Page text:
The first item on Marc’s Milk Carton is Linz Fragment 21 (photographed by Robert Klugseder for the cataloguing project Musikalische Quellen (9.-15. Jahrhundert) in der Österreichischen Nationalbibliothek (Musical Sources (9th-15th Century) in the Austrian National Library). The piece features the incipt “Ein tagweiß” under the discantus voice and “tag weiß” under the tenor line. It was already presented and transcribed in an earlier post on the “Musikleben” blogsite.
This points to the minnesang genre of the “tagelied” in which the secret lovers have to part at dawn (after a night which they had spent together) in order to avoid detection by other courtiers and backbiters. The version in the Linz fragments is untexted and used to feature four voices. When comparing the surviving voices, however, it becomes obvious that the setting is a polyphonic embellishment of an originally monophonic song. The melody of this song was placed in the tenor line and functions a sort of cantus firmus, much like the polyphonic settings of the possible Oswald monody “Heýa ho nún wie si grollen”, one of which also survives on Linz Fragment 2.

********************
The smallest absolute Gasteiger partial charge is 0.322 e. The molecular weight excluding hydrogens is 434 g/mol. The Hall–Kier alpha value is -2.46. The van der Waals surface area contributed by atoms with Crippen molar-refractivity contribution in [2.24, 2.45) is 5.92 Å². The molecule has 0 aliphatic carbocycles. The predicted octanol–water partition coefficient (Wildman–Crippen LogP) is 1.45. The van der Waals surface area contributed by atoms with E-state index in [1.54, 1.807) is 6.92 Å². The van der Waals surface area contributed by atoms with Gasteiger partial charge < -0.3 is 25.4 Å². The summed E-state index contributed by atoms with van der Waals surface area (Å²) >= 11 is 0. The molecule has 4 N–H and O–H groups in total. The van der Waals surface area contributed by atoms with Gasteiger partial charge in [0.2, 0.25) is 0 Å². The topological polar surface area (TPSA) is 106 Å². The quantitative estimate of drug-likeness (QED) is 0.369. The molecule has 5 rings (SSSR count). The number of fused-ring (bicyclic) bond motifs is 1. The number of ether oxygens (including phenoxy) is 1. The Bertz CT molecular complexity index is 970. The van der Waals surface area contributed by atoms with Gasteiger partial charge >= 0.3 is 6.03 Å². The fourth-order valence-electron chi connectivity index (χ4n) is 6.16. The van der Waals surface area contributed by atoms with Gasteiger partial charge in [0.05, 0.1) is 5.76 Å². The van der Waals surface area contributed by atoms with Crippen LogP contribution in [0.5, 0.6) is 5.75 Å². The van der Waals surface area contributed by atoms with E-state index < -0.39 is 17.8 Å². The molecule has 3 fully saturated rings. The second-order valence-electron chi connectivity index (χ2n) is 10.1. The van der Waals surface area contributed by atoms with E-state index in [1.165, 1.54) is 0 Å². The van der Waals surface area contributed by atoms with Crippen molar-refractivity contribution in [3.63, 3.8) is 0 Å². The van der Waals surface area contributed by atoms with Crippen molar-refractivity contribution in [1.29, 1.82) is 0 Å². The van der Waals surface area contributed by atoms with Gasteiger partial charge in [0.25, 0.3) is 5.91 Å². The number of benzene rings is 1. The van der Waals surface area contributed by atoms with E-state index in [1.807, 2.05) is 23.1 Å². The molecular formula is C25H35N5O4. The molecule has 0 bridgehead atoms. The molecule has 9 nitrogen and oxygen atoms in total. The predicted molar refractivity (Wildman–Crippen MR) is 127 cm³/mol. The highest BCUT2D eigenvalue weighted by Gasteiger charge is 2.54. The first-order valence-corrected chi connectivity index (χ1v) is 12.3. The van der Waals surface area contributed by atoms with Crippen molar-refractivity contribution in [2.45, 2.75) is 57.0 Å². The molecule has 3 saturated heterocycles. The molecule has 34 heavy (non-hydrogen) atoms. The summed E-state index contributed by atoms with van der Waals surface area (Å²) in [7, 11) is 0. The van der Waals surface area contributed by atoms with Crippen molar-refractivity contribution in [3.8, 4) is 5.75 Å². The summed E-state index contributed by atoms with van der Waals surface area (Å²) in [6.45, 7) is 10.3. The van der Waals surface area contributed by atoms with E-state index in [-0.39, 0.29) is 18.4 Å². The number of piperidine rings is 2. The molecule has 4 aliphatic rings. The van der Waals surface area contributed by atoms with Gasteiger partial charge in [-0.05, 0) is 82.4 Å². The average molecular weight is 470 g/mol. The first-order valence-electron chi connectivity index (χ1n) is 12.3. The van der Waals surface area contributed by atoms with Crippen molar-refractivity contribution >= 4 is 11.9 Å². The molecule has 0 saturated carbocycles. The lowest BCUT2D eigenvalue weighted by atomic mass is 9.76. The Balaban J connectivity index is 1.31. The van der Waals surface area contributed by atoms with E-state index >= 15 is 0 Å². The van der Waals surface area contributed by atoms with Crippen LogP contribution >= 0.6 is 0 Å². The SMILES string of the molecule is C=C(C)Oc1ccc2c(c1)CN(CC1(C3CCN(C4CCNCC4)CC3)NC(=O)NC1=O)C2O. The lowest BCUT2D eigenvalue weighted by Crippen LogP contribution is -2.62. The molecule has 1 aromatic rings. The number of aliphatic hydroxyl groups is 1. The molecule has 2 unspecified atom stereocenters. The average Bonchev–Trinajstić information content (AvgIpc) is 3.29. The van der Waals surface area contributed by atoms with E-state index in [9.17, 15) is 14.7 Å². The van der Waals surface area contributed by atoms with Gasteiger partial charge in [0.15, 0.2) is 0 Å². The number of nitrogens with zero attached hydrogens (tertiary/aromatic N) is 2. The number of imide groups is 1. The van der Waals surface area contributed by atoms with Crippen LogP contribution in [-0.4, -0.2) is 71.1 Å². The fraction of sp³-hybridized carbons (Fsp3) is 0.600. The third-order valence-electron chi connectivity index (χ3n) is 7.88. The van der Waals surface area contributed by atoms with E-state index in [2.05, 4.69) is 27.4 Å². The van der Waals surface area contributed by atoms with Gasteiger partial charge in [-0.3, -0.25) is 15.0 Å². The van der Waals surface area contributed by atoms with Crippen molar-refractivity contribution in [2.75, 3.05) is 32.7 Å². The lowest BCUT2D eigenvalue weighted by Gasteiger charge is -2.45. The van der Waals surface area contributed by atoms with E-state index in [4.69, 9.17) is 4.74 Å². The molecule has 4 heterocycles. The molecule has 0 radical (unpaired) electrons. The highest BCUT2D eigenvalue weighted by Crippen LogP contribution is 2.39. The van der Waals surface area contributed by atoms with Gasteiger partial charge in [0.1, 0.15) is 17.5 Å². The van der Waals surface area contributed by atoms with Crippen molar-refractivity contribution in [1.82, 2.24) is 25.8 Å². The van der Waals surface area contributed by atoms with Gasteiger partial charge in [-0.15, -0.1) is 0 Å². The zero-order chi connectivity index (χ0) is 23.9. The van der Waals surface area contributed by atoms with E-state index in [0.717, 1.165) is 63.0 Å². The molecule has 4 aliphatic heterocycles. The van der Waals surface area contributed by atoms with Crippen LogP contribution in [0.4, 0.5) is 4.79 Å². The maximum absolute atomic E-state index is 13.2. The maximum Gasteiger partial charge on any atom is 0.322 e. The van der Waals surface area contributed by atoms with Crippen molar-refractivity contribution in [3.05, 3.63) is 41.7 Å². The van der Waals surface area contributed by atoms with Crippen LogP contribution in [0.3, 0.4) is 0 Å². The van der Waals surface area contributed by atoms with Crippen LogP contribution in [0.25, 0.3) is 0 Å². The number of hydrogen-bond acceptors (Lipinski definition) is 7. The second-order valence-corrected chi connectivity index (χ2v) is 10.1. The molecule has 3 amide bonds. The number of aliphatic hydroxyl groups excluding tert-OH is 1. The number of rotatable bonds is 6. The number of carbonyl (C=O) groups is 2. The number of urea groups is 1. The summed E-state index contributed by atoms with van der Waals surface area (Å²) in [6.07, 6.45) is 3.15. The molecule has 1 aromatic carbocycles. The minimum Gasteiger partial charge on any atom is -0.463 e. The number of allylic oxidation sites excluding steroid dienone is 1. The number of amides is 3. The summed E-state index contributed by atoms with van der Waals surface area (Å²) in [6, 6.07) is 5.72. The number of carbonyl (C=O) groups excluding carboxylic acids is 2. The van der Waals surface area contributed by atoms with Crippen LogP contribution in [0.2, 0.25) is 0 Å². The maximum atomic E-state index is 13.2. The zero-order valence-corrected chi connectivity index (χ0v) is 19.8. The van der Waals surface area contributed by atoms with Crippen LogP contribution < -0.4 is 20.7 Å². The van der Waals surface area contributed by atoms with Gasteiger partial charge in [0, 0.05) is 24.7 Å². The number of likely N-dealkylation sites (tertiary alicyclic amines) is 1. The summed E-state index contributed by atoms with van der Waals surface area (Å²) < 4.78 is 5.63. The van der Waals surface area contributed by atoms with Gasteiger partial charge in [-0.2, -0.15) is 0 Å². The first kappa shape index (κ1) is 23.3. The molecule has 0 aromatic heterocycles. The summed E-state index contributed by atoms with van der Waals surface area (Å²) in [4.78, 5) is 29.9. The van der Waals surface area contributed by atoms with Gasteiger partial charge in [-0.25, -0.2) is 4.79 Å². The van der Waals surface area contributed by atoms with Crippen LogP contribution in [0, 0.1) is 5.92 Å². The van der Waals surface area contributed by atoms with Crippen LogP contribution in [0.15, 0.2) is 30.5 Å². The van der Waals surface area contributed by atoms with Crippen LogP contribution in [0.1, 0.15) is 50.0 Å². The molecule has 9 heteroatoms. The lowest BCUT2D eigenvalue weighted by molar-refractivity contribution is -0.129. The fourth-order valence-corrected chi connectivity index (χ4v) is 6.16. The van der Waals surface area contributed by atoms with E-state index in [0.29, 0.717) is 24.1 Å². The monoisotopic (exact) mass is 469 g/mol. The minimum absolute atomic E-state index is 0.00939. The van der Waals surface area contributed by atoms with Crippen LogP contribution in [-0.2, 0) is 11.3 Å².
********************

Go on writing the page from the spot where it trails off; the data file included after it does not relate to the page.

The most striking feature of this setting is the alternating rhythmic pattern of semibreve-minim-semibreve-minim, etc. which is omnipresent in the composition and most prominent in the tenor line. This kind of rhythmic structures seems to be closely connected to the monophonic, syllabic German song repertoire of the late Middle Ages. I like to call it “reference rhythm”, because it appears to depict metrical structures rather than “prescribing” a strict or even “dance-like” rhythm (for more information about the concept of the “reference rhythm” and for a discussion of the fragment including a transcription see the post “Ein tagweiß” on the “Musikleben” blogsite).
My question is: Does anyone recognise either the polyphonic setting of “Ein tagweiß” or—what seems even more likely to me—its tenor line as monophonic song, possibly entirely without a musical rhythm or rhythmised in this fashion?